1.1 Purpose and Scope
This is a case study of trucking across the western U.S.-Canada border, and how it is influenced by TS&W regulations. Western border trucking differs from eastern border trucking in terms of the types of commodities being handled (high quantities of relatively low value, resource-based commodities), the density of truck volumes (many miles of roads with relatively low volumes of traffic), and the TS&W regulatory regimes arising from many grandfather exemptions and the resulting truck configurations. Figure 1-1 shows the area under consideration--the U.S.-Canada border region from the western end of Lake Superior to the West Coast. The western border accounts for one-third of all trucking between the United States and Canada. The implications of a range of possible Federal TS&W policy initiatives are also considered.
1.2 Report Organization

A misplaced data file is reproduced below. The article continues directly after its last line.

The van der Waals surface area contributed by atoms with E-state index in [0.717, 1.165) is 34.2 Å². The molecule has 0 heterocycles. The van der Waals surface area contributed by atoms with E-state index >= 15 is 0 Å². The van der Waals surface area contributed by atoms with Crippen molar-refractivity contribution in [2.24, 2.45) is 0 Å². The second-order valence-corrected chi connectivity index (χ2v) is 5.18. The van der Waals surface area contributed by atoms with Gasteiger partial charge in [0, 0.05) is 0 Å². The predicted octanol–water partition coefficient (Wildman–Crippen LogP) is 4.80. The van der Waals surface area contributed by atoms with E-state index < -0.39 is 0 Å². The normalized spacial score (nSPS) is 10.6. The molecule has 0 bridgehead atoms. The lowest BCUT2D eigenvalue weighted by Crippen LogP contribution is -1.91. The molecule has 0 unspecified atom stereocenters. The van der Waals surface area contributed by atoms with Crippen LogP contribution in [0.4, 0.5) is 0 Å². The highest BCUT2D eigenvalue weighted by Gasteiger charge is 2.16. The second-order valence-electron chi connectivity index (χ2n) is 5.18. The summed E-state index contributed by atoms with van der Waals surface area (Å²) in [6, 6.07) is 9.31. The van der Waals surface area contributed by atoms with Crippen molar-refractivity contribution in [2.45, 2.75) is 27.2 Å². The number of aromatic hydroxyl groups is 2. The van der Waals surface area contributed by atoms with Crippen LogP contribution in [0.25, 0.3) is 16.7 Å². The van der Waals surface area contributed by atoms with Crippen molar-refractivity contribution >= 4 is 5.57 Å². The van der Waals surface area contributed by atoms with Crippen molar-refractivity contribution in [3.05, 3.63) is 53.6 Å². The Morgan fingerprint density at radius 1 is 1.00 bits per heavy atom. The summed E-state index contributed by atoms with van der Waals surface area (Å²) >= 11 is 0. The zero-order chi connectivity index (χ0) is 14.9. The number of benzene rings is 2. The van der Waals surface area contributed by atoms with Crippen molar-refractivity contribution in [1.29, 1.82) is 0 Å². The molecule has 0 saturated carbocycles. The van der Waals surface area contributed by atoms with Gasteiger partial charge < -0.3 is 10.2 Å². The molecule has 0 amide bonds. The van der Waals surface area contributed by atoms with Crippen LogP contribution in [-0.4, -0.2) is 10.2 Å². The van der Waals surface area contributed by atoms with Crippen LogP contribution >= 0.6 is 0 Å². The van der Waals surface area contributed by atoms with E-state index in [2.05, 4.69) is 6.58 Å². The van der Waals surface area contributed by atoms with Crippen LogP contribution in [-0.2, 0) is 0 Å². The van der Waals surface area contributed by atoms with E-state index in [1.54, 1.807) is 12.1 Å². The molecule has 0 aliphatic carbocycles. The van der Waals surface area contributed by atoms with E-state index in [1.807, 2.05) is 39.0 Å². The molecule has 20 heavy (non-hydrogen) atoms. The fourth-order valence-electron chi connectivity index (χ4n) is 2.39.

Chapter 2 characterizes the road network serving the western border region; details current TS&W provisions; illustrates how the regulations in combination work to affect vehicle characteristics; examines Truck Inventory and Use (TIUS) data regarding fleet make-up, commodity-handlings, operating range, and truck weight characteristics in the western border States. Chapter 3 summarizes readily-available information respecting cross border trade flows. Chapter 4 examines readily-available data regarding truck flows across and along the western border in terms of volumes and vehicle classification. Chapter 5 examines the implications of the above findings for TS&W policy. The appendices include detailed information on the border crossings and research related to TS&W issues specific to the western border region.